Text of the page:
Legendary Mopar muscle cars have always had badass animal-inspired logos and names. Think Super Bee, Barracuda and Road Runner. The Dodge Challenger and Charger Hellcat twins are continuing the tradition with the now-familiar roaring cat logo that is now synonymous with the tire vaporizing, 707-horsepower cars they represent. But, it almost never happened.

When the Challenger SRT Hellcat was first shown in May 2014, a logo hadn’t been considered, but Dodge began floating some ideas (pictured in these sketches) to its social media followers. “People saw the logo and said, ‘This is awesome,’” Dodge CEO Tim Kuniskis told Automotive News. “It was originally just supposed to say ‘supercharged’ on the side of the car. But [the logo] got so much attention in social media that at the last minute, we changed from ‘supercharged’ to the actual logo on the car.”

Several ideas were considered, including some more cartoonish ones in the style of older Mopar muscle cars. The hair-raising ‘supercharged’ one in the middle was inspired by the Hellcat Records logo, the record label founded by Tim Armstrong of Rancid and Operation Ivy. But, everyone agreed the one of the snarling cat was by far the coolest, and Dodge included it on Charger SRT Hellcat’s flanks when it was introduced a few months later.

Continue reading for the full story.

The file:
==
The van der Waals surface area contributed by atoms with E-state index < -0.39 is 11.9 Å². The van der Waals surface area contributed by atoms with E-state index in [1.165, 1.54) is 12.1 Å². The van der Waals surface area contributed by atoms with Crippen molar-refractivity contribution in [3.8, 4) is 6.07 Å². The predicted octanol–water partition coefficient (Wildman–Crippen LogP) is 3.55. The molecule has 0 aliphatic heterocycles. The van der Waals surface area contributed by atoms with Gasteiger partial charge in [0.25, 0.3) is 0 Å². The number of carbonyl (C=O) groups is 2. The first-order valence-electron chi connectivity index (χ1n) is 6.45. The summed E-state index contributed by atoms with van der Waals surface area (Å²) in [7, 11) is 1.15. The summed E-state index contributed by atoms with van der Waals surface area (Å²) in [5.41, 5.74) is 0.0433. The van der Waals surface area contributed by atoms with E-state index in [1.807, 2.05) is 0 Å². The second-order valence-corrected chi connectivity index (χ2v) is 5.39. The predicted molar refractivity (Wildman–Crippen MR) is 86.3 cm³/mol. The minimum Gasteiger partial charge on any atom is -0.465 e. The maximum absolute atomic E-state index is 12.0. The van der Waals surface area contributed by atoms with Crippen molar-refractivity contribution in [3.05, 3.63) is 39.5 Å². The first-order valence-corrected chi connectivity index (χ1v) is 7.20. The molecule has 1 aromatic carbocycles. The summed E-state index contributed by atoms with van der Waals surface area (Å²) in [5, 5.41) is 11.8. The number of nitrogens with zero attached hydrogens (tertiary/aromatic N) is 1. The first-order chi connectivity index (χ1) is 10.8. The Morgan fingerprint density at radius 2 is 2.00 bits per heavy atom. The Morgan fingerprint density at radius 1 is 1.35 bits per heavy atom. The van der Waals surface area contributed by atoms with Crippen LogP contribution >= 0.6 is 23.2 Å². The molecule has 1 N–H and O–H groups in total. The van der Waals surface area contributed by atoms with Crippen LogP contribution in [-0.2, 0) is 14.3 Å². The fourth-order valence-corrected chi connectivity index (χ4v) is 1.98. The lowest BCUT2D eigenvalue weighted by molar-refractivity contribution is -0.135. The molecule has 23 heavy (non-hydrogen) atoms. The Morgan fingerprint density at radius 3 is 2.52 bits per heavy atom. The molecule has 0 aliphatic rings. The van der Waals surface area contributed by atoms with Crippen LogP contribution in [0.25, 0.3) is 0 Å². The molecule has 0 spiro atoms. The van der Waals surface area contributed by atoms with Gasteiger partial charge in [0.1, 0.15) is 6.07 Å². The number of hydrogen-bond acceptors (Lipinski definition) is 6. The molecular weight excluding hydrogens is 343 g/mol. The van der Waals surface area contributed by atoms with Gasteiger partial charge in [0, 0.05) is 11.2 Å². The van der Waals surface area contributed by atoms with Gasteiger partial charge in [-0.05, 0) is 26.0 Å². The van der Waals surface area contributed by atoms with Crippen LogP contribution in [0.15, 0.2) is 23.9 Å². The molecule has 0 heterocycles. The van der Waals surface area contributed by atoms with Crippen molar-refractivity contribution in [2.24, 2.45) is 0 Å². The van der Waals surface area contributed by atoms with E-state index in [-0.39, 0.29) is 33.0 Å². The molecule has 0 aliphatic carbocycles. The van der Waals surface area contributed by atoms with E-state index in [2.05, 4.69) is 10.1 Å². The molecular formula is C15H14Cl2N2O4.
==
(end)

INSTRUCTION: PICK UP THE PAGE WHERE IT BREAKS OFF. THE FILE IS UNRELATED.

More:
Why it matters

If you’re going to build the most powerful factory muscle car ever, having a logo to match can be a big part of the car’s identity. It provides a visual cue that can complement a car’s character much better than any series of numbers and numerals. This is also a pretty cool example of how a critical mass of social media users can influence car design, or at least decoration. If you don’t like or dislike something about a car, speak up. Someone might be listening.

2015 Dodge Challenger Hellcat

2015 Dodge Challenger SRT Hellcat High Resolution Exterior
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Read our full review here.

2015 Dodge Charger Hellcat

2015 Dodge Charger SRT Hellcat High Resolution Exterior
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Read our full review here.

Source: Automotive News

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